The Revolution Will Not Be Improvised

Mon 12th – Thu 22nd August 2013


Hazel Rowland

at 05:04 on 15th Aug 2013



The premise is a simple one. The audience provide the crime, the punishment, and the reason for fighting the revolution, and then the Cambridge Impronauts improvise the story - in the funniest way possible. The show then, is different every night, but it is clear that this group are confident in what they are doing.

This is helped largely by the direction of Alan Beaumont’s narration, which gives structure to the performance – something that may easily be lost in improvisation. He interrupts to get the story back on track, but he is not afraid of using his position to take the story off on the occasional tangent, creating new avenues for comedy. His command: “cut; to close-up of duck’s experience of having the chocolate bourbon in his mouth”, leads to the surreal but hilarious squirming of three performers screaming “Oh my God!”, and “this is so fucking crazy”, in their portrayal of the duck’s pleasure with the taste. Neither is he a bland narrator. He is repeatedly sarcastic about his colleagues’ efforts: when Martha Hawker acts out the poisoning of the villain by swimming through his veins, Beaumont remarks: “arsenic is, of course, a fish”.

In this performance, the audience have decided that the hero, played by Sam Brain, was to be punished for the crime of writing poetry. Brain therefore takes on the challenge of making up rhymes on the spot throughout. Of course this is not always successful, but consistent perfect rhymes would not have been nearly as funny. And, far more importantly, golden lines such as “It’s a biscuit palace/ in the shape of a… phallus” would have been sorely missed.

Improvised comedy can be both a risk and a safety net. A risk because none of the performers know what to expect for each show, but the audience can be more forgiving if they know that the performance is improvised. Yet would such an outlandish story have been possible if it had not been? Where else would one find the closing lines: “At least I've got a lifetime supply of ginger nuts”? Obviously, no performance of this show will be the same - which is all the more reason to go.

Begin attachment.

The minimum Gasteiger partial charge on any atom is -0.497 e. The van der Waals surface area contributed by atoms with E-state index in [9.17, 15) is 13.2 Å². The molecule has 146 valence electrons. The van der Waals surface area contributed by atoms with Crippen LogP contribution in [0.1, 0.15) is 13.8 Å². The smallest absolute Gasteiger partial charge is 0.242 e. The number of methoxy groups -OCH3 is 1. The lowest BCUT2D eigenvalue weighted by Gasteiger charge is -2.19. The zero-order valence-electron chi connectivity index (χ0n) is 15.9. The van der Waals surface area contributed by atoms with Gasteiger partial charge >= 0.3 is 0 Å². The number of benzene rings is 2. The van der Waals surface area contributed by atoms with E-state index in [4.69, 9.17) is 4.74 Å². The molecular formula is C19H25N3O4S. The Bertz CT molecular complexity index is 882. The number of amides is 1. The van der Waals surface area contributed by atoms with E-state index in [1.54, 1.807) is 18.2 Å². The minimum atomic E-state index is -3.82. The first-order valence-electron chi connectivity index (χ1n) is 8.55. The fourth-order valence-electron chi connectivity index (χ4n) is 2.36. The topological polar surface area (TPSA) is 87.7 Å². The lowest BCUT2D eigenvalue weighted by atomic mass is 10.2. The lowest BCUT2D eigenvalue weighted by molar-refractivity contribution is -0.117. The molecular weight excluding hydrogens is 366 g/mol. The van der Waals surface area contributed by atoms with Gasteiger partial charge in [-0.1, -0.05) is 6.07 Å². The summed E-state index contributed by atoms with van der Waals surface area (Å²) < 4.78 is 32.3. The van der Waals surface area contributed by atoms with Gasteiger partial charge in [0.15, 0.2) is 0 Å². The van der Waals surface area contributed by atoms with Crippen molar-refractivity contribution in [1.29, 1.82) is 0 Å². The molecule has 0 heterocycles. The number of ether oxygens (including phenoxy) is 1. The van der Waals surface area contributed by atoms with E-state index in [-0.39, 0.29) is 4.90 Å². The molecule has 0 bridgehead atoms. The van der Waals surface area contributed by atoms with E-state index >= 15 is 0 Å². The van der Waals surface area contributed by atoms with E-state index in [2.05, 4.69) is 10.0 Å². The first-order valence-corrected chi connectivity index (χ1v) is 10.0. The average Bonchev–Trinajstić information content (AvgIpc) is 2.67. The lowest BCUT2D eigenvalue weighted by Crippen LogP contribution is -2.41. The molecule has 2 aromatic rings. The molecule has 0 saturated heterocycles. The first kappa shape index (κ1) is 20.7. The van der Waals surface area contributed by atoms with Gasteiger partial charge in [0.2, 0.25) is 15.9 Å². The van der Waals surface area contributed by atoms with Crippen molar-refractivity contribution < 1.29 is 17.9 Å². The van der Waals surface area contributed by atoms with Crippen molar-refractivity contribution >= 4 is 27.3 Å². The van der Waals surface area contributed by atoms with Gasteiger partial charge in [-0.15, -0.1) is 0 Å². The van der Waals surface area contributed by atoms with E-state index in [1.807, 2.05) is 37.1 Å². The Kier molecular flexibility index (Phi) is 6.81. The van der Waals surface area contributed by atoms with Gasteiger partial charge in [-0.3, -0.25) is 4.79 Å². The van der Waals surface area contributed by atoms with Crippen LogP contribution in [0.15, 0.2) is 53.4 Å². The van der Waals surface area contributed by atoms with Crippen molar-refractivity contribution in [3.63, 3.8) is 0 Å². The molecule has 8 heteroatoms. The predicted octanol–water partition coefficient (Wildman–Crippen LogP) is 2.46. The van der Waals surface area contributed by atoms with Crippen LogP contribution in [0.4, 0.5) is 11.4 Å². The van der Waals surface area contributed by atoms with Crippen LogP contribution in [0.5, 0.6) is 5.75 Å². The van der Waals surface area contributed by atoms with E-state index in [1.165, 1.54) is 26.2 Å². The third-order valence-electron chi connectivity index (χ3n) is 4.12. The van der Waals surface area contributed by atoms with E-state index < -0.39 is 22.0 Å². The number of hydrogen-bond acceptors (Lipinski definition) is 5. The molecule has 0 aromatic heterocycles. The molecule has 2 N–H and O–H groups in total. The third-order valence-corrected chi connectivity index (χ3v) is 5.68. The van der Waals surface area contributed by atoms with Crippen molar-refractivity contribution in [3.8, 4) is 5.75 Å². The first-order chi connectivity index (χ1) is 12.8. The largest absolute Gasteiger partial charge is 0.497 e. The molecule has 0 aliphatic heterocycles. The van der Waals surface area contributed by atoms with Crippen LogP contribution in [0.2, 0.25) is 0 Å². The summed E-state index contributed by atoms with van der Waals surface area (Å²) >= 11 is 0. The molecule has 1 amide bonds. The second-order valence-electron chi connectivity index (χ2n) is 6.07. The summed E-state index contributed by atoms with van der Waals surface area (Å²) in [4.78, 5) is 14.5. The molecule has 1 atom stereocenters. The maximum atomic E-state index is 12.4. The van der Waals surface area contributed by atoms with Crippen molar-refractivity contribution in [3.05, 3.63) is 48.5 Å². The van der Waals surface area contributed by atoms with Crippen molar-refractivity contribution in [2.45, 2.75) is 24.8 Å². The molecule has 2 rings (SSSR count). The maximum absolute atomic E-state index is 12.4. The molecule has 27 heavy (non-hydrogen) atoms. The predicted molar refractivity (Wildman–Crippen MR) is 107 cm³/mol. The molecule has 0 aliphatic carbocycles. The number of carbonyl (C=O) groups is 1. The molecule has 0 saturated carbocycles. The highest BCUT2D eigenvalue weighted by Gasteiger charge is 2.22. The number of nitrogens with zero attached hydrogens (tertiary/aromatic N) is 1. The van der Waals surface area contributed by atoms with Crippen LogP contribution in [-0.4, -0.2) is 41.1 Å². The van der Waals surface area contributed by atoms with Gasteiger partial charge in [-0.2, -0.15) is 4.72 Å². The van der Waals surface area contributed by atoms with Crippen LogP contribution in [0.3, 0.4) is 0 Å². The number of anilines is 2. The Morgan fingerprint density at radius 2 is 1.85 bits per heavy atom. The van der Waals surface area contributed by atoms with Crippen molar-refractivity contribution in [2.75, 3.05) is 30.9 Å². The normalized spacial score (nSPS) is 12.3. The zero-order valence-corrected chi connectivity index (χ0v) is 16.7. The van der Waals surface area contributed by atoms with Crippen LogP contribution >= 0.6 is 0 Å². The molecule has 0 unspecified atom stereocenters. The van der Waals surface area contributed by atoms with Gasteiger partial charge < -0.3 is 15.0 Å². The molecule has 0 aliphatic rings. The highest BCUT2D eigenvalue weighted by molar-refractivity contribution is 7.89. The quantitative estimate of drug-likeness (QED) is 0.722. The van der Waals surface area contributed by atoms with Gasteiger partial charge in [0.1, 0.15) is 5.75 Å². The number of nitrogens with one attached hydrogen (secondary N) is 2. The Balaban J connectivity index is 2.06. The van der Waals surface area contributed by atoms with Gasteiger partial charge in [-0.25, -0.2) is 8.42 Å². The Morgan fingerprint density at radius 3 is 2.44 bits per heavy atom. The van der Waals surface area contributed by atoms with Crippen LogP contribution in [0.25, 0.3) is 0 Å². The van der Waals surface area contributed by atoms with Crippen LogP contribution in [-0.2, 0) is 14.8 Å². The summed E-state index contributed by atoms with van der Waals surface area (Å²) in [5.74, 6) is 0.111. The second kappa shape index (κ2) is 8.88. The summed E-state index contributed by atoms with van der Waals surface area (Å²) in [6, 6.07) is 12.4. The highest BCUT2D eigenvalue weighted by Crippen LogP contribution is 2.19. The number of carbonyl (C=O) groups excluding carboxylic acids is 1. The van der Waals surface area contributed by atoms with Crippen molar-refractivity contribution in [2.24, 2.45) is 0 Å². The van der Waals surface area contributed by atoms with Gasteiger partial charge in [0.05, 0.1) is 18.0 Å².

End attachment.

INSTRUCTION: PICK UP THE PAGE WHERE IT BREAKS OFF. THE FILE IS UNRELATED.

Emma-Jane Manion

at 09:51 on 15th Aug 2013



Improvisation hinges on the fear that it could crash and burn. This is a fear that grips both performers and audience. The last thing anyone wants is to be stuck in the basement of some obscure pub, nursing an over-priced pint, whilst a performer dies the most painful of comedy deaths. However, it is this constant state of mortal peril which fuels the performance. It forces performers to come up with the most entertaining situation/line/movement/sound that could possibly come from, say, the scenario of a world without biscuits. This Cambridge improv group, with a little help from a willing audience, take on this most daunting of challenges and with great success too.

It is a fast, messy and silly show. We are treated to sketchy accents, an attempt at a whole show in rhyme, and the wonderful architectural concept of a phallus biscuit palace. Led by a wearied and cynical narrator (Alan Beaumont, in a rather dashing plum waistcoat), who guides the show by making ridiculous demands of his performers. How, in fact do you express the pure joy of eating a Bourbon biscuit? Or the conversely joyless experience of growing up in Hull, biscuit-less. The narrator gives direction, preventing improvisations from floundering and eventually dissipating into awkward silence. Things are kept short and snappy. Jokes that are good enough are allowed to mature, snowball, and become even more absurd, later on.

The group work cohesively, but there are obvious weaker and stronger players. Rachel Tookey and Bella Nicholson have a knack for creating strong, funny characters off the cuff, which is a joy to watch. Their personal chemistry is something special, powering the performance. Sam Brain is constricted by only being allowed to talk in rhyme, a task other performers may quickly abandon. But she powers on valiantly, as funny in her mistakes as her successes. Martha Hawker is the weakest of the group, for this particular performance at least. However, Beaumont manages to drag comedy out of calamity with his directions, and the show does not suffer for its weaker players.

This show is funny and free. The audience laughed from start to finish. Improv needs no further endorsement than this. Go and see it, you will enjoy yourself.


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